Ontario’s Liberal government is looking at extending teachers’ contracts, which could ensure there would be no contentious education bargaining in the lead-up to the 2018 election.
Premier Kathleen Wynne said the issue arose as part of discussions with education-sector unions over a court ruling earlier this year that said the government violated their collective bargaining rights.
Legislation in 2012, known as Bill 115, imposed contracts on teachers that froze some of their wages and limited their ability to strike, so five unions took the government to court. The judge sided with them, but left the question of a remedy up to the government and unions to decide.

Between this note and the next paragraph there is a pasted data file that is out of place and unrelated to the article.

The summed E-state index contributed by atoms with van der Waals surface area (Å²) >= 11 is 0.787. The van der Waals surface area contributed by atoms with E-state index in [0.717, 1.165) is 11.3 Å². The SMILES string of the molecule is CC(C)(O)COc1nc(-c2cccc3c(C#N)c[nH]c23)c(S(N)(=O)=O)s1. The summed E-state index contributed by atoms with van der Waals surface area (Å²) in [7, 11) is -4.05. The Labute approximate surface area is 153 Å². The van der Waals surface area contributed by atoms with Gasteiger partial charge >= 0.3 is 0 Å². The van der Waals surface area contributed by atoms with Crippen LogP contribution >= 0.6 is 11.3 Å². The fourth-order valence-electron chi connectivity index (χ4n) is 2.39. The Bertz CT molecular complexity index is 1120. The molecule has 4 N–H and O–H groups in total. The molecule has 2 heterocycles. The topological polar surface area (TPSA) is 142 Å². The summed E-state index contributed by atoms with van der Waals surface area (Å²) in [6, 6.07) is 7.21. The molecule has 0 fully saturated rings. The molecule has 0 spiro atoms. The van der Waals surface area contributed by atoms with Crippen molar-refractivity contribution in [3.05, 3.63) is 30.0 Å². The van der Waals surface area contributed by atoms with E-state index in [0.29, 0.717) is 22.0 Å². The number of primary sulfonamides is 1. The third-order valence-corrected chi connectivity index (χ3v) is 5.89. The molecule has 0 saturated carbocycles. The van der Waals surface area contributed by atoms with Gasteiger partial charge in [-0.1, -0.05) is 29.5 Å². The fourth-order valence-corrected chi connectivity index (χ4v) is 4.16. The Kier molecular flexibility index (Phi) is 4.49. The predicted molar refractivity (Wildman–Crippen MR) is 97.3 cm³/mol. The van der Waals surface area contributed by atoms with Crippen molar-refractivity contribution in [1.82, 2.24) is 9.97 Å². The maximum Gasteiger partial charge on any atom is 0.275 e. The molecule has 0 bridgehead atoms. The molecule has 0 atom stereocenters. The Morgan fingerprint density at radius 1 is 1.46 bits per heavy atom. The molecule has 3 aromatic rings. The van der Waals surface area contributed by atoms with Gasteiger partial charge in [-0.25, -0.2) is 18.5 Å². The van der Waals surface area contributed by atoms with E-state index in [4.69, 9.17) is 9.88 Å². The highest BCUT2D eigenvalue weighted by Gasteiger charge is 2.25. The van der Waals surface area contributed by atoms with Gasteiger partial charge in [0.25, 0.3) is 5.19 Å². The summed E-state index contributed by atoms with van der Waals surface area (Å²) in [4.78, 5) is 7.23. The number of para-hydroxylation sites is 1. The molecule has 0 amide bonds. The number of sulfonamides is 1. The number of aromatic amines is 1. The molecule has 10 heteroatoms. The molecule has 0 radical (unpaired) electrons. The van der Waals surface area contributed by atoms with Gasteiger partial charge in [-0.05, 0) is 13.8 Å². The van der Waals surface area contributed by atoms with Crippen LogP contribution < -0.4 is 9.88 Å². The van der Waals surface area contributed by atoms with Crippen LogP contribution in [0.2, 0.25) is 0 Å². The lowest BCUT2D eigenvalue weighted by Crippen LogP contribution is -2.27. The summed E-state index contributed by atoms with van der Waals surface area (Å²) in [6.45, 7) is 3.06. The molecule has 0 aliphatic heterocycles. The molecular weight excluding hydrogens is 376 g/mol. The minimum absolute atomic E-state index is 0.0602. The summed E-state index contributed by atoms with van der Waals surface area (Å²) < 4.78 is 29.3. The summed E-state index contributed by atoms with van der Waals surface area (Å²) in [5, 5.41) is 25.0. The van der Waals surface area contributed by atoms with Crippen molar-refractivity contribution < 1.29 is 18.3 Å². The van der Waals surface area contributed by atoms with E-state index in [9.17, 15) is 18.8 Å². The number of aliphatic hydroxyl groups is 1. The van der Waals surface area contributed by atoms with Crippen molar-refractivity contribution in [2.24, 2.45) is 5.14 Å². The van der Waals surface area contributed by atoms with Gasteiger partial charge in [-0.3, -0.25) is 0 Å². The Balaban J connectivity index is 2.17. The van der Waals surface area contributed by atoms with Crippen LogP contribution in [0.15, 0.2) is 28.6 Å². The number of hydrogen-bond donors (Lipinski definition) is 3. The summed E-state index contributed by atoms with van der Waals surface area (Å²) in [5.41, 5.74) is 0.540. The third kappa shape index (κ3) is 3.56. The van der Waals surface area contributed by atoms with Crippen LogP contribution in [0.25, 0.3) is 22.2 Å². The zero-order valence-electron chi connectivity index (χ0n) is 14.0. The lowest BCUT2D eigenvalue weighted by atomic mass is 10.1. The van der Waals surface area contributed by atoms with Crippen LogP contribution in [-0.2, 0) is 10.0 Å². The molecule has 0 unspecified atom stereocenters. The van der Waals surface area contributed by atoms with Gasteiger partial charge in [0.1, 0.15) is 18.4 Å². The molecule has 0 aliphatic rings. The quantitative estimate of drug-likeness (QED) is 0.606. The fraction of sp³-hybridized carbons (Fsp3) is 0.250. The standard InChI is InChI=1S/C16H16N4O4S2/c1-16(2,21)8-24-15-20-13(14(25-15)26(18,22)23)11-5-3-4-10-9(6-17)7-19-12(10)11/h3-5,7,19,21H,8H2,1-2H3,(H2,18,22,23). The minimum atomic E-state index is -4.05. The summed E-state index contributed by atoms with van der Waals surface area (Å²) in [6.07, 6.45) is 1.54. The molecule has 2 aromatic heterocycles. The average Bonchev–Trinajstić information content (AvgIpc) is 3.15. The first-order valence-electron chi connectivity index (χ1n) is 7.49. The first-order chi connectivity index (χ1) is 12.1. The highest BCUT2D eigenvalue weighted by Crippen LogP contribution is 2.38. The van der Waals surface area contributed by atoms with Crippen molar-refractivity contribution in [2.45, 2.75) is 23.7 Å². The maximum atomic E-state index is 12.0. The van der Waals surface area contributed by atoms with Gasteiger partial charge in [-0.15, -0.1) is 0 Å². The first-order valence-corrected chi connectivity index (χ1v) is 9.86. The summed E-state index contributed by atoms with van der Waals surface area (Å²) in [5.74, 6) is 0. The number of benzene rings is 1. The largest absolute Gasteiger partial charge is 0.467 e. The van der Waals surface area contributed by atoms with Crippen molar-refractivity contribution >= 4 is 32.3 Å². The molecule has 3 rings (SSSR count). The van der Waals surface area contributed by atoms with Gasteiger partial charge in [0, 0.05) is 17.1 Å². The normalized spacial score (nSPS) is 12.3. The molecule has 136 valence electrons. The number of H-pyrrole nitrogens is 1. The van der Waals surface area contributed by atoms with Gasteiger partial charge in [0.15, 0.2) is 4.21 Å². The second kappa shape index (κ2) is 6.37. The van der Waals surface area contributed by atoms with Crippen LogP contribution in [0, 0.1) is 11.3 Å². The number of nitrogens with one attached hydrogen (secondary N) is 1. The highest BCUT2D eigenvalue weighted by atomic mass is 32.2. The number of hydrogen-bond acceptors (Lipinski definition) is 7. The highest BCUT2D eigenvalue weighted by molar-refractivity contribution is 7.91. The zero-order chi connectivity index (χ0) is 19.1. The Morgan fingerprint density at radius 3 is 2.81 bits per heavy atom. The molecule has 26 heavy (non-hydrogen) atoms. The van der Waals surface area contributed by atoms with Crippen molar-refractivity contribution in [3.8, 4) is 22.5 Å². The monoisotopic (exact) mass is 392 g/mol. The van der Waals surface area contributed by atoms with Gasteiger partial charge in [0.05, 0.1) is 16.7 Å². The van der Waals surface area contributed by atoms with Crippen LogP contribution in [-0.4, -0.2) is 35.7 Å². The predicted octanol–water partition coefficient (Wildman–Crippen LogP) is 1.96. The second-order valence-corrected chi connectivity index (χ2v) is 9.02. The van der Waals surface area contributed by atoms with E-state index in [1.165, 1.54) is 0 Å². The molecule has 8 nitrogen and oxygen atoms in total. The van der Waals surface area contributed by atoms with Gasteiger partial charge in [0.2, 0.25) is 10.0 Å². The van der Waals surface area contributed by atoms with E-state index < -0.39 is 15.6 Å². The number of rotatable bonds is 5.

In the course of those talks and while looking at possible changes to the School Board Collective Bargaining Act, the government raised the idea of contract extensions.
Teacher and education-worker contracts currently expire Aug. 31, 2017 and bargaining for the next deals had been likely to start in the spring, about a year before the next provincial election is expected.
When Education Minister Mitzie Hunter was asked if contract extensions are an option for each of the unions, she said she didn’t know.